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As apartment residents struggle with no AC, KC Tenants says city 'needs to step up'

Ruskin Place Apartments.png
Posted at 9:22 PM, Jul 19, 2019

KANSAS CITY, Mo. — A Kansas City woman finally has cool air in her apartment, two days after 41 Action News first investigated the Ruskin Place Apartments.

Tiyonna Watkins had been living with a broken air-conditioning unit for almost two months. On Wednesday, she contacted 41 Action News for help after she filed numerous complaints with her apartment complex and the Kansas City Health Department.

While Watkins' air is now fixed, other residents tell 41 Action News they are still without air conditioning. Some residents have complained of mold in the bathroom and leaking ceilings.

"What (the apartment management does) is put on a recording. It's 'we're away from my office or away from desk' and it goes all day. They rarely answer the phone," said Gladys Payne, who lives at Ruskin Place.

TEH Realty owns Ruskin Place Apartments in south Kansas City and other units in the metro. 41 Action News has attempted to contact the company numerous times since Wednesday by email, phone and visits to the company's corporate headquarters.

"These types of corporate players are some of the biggest type of exploiters of the reality in which we have no real regulation against landlords in the market," said Tara Raghuvee of KC Tenants, an organization that advocates for affordable and safe housing.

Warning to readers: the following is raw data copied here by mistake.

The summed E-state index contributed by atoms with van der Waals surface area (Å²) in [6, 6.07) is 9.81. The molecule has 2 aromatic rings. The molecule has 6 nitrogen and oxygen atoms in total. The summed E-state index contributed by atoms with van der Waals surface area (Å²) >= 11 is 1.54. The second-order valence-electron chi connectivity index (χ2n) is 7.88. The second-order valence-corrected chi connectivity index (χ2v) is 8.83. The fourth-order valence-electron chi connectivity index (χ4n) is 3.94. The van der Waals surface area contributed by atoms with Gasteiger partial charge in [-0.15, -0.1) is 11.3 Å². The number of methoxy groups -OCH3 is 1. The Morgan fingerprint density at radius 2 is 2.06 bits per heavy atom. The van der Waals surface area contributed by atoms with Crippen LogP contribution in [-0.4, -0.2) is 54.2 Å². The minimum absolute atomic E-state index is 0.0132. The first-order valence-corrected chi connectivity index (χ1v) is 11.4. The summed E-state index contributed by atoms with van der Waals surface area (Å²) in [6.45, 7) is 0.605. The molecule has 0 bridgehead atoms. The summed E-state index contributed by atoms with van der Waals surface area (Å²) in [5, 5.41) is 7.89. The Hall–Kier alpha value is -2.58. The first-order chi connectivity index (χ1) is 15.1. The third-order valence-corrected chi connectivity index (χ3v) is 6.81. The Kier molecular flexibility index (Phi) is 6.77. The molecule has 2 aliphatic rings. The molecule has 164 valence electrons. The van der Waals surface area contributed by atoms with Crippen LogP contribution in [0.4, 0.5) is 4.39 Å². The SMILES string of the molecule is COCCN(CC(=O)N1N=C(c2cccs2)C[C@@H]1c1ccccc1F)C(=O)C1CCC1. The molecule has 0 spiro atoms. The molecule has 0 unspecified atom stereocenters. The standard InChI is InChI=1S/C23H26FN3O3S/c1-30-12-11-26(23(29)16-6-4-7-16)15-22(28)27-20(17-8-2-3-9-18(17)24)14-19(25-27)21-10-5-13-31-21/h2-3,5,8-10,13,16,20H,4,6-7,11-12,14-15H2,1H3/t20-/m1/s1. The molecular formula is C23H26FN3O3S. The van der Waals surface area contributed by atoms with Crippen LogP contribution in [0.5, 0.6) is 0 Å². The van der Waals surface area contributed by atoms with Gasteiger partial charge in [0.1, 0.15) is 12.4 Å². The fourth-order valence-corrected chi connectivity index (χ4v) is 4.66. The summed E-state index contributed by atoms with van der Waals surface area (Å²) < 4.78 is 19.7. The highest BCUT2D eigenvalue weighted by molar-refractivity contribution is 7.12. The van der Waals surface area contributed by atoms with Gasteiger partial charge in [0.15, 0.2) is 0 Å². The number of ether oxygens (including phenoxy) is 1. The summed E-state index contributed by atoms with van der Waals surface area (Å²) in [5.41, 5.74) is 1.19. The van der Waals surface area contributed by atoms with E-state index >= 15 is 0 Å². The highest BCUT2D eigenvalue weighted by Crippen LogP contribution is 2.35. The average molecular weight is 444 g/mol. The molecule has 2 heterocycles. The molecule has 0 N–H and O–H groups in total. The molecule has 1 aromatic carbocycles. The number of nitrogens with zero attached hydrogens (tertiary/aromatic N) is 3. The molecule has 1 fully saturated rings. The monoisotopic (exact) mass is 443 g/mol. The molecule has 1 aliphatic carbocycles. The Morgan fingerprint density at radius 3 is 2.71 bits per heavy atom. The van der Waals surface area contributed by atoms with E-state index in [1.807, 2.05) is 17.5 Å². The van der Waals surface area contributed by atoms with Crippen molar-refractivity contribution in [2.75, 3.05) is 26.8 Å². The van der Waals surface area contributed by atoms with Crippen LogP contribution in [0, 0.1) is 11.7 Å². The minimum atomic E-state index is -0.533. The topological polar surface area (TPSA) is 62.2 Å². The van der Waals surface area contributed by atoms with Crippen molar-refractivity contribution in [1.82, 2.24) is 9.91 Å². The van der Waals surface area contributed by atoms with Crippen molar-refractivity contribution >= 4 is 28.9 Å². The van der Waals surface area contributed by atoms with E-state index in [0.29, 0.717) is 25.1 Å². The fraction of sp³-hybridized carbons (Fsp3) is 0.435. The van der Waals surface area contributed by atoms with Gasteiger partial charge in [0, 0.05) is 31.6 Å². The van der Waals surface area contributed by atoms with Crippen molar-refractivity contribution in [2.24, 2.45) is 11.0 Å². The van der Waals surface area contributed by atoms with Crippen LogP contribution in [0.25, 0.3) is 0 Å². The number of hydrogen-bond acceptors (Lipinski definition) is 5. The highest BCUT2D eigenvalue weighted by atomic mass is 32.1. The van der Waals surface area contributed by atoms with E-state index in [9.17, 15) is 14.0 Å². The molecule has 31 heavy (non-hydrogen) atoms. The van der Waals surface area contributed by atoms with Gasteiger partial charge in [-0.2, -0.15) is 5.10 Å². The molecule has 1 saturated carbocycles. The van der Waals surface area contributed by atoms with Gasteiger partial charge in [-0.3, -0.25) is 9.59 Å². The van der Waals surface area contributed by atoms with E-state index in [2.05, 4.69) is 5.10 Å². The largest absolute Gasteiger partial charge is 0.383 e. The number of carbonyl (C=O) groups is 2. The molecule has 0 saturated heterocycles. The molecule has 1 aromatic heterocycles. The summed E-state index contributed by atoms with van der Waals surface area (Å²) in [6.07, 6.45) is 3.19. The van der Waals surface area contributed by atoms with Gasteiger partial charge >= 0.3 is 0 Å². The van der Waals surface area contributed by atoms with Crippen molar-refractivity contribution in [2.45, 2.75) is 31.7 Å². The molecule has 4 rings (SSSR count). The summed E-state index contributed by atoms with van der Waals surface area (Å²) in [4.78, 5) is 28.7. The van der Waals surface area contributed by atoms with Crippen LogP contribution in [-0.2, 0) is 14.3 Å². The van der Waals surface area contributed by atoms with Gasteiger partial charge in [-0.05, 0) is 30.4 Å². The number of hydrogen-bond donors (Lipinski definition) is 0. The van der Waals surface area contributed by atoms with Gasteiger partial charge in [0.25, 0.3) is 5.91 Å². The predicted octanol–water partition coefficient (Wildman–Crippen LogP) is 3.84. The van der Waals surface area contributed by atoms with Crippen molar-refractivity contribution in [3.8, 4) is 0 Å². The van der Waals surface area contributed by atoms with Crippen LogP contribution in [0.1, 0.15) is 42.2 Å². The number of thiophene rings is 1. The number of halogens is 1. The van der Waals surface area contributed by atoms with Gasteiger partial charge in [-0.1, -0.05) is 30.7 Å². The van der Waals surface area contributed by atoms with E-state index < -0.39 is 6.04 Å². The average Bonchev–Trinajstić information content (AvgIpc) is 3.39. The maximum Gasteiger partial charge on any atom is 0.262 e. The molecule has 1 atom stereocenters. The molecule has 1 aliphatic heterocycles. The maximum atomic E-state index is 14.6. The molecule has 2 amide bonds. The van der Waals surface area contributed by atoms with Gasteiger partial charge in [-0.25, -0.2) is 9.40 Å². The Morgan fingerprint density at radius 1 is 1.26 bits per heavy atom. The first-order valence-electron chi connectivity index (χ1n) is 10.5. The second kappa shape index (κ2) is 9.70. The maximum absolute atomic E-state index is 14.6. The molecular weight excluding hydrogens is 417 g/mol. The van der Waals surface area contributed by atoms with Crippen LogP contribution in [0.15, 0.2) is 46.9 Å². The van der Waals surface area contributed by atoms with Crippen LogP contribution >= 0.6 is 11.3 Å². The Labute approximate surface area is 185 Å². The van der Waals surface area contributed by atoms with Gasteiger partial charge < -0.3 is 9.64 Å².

The Kansas City Health Department oversees the Healthy Homes Rental Inspection Program in the city. Accordingly, inspectors with the health department investigate tenant complaints filed with the city.

Once an inspection occurs, the health department issues a timeline for the property owner to bring it into compliance. If the issue remains uncorrected, a re-inspection is completed and a $150 fine is issued. If a third re-inspection occurs and the issue is still uncorrected, the health department can suspend the operating permit, vacate the property or issue an ordinance violation. The punishment for an ordinance violation includes a fine of up to $1,000, imprisonment of up to 180 days or both.

"For a corporate landlord, a $150 fine is nothing. They will just pay it and move on with their lives," Raghauvee said. "The city needs to step up to regulate that activity through things like real estate transfer taxes."

According to the health department, it is illegal for a landlord to retaliate against a tenant because he or she filed a complaint.